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Dog park suggested in North Huntingdon

October 31, 2018 GMT

North Huntingdon’s Oak Hollow Park could go to the dogs, literally.

In an online survey and through public comment at meetings, residents proposed a dog park, splash park and additional walking trails for the 127-acre park off Morris Avenue.

Richard P. Rauso, a Trafford landscape architect, has since worked with Daniel Miller, the township’s parks and recreation director, to develop a master plan for the park as well as the 18-acre Lions Park off Macarthur Drive.

Rauso and Miller said they hope to have cost estimates to present in November.

Oak Hollow Park is the largest developed park in the township. It has pavilions, a fishing pond, basketball court, swingsets, jungle gyms, climbing tubes and soccer fields. Survey results show that respondents liked the playground, trails, pavilion and Oak Hollow’s openness, but they did not like the restrooms and some were not impressed by the playground, Rauso said.

Rauso presented commissioners with a conceptual plan with a dog park and adjacent parking lot atop a hill at Oak Hollow. The dog park would be divided into two sections for large dogs and small dogs -- each three acres in size, Rauso said. A 150-space parking lot would be created for those using the dog parks.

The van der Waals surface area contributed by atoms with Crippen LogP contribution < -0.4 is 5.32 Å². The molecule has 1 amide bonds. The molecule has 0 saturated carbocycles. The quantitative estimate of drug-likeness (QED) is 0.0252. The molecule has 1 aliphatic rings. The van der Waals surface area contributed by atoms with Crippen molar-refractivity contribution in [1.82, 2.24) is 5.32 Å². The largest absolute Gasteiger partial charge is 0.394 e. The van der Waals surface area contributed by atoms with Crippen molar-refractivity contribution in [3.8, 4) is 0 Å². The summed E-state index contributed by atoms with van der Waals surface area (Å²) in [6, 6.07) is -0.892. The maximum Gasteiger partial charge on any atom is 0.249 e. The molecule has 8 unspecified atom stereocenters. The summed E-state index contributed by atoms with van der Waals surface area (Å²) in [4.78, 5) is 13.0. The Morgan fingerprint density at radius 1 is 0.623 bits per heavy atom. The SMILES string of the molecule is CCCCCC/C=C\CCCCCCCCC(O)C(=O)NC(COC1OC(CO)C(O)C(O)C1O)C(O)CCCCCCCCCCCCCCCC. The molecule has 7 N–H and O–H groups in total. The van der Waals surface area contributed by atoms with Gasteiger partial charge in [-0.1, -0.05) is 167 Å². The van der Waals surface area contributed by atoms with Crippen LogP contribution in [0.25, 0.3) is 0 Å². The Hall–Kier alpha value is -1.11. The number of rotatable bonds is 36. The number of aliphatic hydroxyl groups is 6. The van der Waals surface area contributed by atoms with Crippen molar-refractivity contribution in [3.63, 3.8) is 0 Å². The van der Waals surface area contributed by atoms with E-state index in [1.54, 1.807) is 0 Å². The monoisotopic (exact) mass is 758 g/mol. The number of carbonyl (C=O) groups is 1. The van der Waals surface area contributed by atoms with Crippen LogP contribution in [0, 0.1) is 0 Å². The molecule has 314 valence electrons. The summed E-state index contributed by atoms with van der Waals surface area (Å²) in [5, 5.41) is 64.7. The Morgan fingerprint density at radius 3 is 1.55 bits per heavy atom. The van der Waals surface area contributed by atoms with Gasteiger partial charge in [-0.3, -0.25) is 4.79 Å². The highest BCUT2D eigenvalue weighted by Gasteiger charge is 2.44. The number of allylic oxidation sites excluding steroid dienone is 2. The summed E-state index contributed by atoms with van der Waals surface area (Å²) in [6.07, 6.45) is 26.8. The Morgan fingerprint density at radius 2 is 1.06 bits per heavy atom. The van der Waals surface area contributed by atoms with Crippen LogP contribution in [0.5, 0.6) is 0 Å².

A baseball field is proposed for a site near the existing soccer field and a performance pavilion is suggested. A restroom would be added near the existing soccer fields, Rauso said.

A splash park could be built near the existing playground and an expanded parking lot with handicapped-accessible spaces could be added, Rauso said.

A trail system to connect the soccer fields and ballfields and to loop around the park also is recommended.

Miller said they were not presenting a plan to create a Disney World-style amusement park, but a proposal with “practical opportunities for usage of the park.”

Unlike Oak Hollow, which is considered a municipal-wide park, Lions Park is more of a neighborhood park, with limited parking, Rauso said.

The site has few amenities and is flood prone, which limits what can be done there.

The suggestions for Lions Park include adding parking for a new or expanded playground, a walking path atop the dam and restrooms, Rauso said. A new playground could be relocated above the 100-year flood plain and the hill at the site provides an area for a hillside slide or climbing net, he added.

Because of the smaller size of Lions Park, Rauso said a dog park would “overload” that site.

Commissioner Brian Blasko said he would like to see handicapped-accessible swings at the site.

Mike Turley, the township’s assistant manager, said that elements of the master plan could be delayed or eliminated.

North Huntingdon would not qualify for any recreation grants for the project until 2020. The township must pay for the plans in order to qualify for the grants.